A root canal specialist is going to be the right professional to see when your general practice dentist informs you that you have a suspected or confirmed root infection.

When you get a toothache, you may not know at first what is causing it or whether it is anything to worry about. It is quite common for patients to check with their regular dentist first to find out what is wrong.

If you have a regular dentist, your dentist might do a visual examination or take X-rays to find out what is going on in the area where you feel the toothache. This is often when patients find out they may need a root canal and get a referral to a root canal specialist, or endodontist.

So what should you expect when you have your endodontist appointment?

When you go to the endodontist, they may want to take their own X-rays or you may be able to have your regular dentist send over your recent X-rays for review.

The endodontist will review your X-rays and do their own examination of the affected area in your mouth. They will tell you what the best treatment plan is to address your pain. Often, the recommended procedure will be a root canal.

What Is an Endodontist vs Dentist?

As we touched on in an earlier section here, a dentist has received higher education to practice general dentistry. Typically a general practice dentist will offer preventative dental care and perform minor procedures such as filling cavities.

An endodontist has received additional education and training beyond general dentistry school. So an endodontist can do everything a general practice dentist can do and can also do root canals and other more complicated dental surgery procedures.

What Procedures Does an Endodontist Perform?

Endodontists can perform a number of delicate and sometimes complicated procedures to help restore and even save a tooth.

Root canals are the most common procedures that endodontists perform. Most endodontists will do multiple root canals every single day of the week.

But an endodontist can also repair a root that has been injured, remove one tooth root without harming the others, divide a functional tooth in half to save the viable half and even extract, repair and then replace a tooth.

Why Would My Dentist Send Me to an Endodontist?

The number one reason a general practice dentist would send you to an endodontist is if you have a suspected or confirmed tooth root infection.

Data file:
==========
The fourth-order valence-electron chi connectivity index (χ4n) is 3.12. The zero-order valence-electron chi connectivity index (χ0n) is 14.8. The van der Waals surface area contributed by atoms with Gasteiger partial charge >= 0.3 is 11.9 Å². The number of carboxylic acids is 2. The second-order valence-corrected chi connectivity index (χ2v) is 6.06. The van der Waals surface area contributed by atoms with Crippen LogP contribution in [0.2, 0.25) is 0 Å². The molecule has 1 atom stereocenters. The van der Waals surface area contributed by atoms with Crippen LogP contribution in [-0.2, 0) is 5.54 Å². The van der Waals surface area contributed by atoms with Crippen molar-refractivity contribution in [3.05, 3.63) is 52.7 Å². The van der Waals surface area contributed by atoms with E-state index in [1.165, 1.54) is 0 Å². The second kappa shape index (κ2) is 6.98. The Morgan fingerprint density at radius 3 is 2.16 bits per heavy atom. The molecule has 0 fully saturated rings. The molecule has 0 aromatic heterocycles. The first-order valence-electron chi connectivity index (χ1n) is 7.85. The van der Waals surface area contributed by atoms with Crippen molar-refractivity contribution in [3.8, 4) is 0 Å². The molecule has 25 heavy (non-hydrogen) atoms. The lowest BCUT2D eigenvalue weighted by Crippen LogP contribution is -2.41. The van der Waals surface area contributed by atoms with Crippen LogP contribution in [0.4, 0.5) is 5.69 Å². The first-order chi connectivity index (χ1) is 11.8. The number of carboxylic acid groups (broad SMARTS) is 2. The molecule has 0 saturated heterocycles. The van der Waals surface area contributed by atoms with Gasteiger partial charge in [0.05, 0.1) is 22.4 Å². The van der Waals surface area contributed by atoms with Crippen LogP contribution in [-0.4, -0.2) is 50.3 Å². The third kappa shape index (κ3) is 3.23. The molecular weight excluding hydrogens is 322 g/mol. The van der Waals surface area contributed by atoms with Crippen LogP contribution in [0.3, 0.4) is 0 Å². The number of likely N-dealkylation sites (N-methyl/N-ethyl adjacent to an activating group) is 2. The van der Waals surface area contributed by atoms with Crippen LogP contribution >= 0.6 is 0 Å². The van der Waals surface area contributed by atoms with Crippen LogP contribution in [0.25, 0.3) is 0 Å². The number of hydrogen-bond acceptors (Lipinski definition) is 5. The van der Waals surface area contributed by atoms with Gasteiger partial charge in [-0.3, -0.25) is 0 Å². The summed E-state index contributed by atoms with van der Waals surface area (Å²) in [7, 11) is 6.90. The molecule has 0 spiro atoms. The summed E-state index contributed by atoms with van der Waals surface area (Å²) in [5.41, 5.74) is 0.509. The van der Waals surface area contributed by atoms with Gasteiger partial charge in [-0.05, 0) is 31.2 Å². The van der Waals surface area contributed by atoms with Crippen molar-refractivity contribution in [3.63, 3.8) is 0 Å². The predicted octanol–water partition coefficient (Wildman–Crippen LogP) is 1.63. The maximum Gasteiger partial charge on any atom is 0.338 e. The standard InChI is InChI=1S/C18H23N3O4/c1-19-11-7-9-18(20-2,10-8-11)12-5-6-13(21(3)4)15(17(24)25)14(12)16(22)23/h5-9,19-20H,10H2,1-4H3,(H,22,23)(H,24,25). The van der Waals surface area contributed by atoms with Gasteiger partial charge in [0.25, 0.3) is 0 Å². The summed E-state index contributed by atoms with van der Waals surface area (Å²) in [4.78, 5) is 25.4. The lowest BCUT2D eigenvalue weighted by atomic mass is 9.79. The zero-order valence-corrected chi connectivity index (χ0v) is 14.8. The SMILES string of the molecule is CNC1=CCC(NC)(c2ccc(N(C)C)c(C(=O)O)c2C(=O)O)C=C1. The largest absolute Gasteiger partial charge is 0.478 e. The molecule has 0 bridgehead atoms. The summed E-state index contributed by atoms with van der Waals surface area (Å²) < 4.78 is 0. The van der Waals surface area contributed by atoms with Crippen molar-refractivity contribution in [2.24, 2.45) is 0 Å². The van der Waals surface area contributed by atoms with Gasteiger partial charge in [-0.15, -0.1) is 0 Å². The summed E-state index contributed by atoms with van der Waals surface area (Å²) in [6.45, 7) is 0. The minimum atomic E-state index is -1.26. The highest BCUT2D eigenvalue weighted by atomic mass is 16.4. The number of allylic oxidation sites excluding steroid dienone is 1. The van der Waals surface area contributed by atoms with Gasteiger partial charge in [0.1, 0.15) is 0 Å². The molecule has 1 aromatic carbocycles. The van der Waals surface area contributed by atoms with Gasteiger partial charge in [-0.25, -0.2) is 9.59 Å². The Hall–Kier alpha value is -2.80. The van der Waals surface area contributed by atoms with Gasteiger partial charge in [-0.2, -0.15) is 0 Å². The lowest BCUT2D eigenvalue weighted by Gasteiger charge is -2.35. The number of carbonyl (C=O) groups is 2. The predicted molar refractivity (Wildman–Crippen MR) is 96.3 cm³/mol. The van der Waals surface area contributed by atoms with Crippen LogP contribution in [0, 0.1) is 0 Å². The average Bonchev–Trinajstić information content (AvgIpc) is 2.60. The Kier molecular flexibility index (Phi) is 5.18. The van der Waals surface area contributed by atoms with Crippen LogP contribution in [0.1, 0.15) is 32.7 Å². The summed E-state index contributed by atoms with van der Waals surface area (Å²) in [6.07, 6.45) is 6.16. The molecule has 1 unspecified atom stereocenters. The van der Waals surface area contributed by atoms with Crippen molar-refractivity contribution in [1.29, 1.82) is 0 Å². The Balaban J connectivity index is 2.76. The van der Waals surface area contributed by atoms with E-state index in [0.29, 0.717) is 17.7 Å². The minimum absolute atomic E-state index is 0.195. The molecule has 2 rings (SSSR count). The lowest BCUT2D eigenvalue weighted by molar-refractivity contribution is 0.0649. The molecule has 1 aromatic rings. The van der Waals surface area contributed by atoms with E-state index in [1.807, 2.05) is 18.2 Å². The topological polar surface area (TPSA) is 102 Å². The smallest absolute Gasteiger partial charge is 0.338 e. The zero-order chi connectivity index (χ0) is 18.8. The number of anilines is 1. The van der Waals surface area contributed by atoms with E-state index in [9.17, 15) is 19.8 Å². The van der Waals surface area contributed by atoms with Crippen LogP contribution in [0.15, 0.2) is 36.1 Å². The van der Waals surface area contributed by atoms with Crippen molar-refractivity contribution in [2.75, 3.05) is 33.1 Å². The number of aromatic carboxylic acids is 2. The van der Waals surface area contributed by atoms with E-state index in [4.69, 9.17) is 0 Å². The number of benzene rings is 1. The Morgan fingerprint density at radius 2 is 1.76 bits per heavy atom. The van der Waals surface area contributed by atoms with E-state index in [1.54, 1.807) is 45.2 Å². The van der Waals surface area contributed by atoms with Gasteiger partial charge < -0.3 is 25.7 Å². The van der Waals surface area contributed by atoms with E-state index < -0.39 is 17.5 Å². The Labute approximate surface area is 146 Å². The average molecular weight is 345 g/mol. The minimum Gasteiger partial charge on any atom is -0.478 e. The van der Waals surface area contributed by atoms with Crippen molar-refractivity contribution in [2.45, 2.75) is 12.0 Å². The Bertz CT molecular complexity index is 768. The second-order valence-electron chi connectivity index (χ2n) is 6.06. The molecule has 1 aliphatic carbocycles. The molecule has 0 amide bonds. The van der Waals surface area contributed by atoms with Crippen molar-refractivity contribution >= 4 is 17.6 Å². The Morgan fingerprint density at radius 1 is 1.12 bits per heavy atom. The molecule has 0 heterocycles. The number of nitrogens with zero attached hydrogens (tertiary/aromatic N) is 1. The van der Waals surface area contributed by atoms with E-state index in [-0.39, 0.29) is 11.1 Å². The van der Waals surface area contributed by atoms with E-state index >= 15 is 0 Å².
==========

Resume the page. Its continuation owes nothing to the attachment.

While your general dentist could fill an infected tooth for you, if it is the tooth root that is injured or infected, you need to see an endodontist who is trained to work on tooth roots.

Endodontic Surgery Cost

While the term “root canal” is used to describe the general procedure used to repair or remove an infected or injured tooth root, there are actually many different ways that this type of procedure can be done.

It really depends on what is causing the problem in your tooth root.

For a standard root canal, your endodontist will remove the infected pulp, cleans the area, seals it, and puts a crown on the tooth. There are two main types of root canals: the standard procedure and a less-invasive procedure called a pulpotomy.

If the first root canal doesn’t resolve the problem, your endodontist can do retreatment to identify and resolve other complicating issues.

Sometimes your endodontist may recommend an apicoectomy, which is a procedure to remove infection around the end of the tooth root by removing the end of the tooth itself and filling it.

What Is an Endodontist?

An endodontist is a dentist with more specialized education and training. A dentist can care for and work on your teeth.

An endodontist can do everything that a dentist does plus work on the roots of your teeth.

What Is a Root Canal Dentist?

A root canal dentist is an endodontist (also called an endodontist). An endodontist is trained in general dentistry and in endodontics, the dental science of treating the tooth roots and surrounding root canals.

If your tooth pain cannot be resolved with a simple filling, you may need to visit a root canal dentist to see if you need a root canal procedure.

For after-hours care or on weekends or holidays, or if you do not have a general practice dentist, contact us at (844) 851-8301 to find an endodontist right away.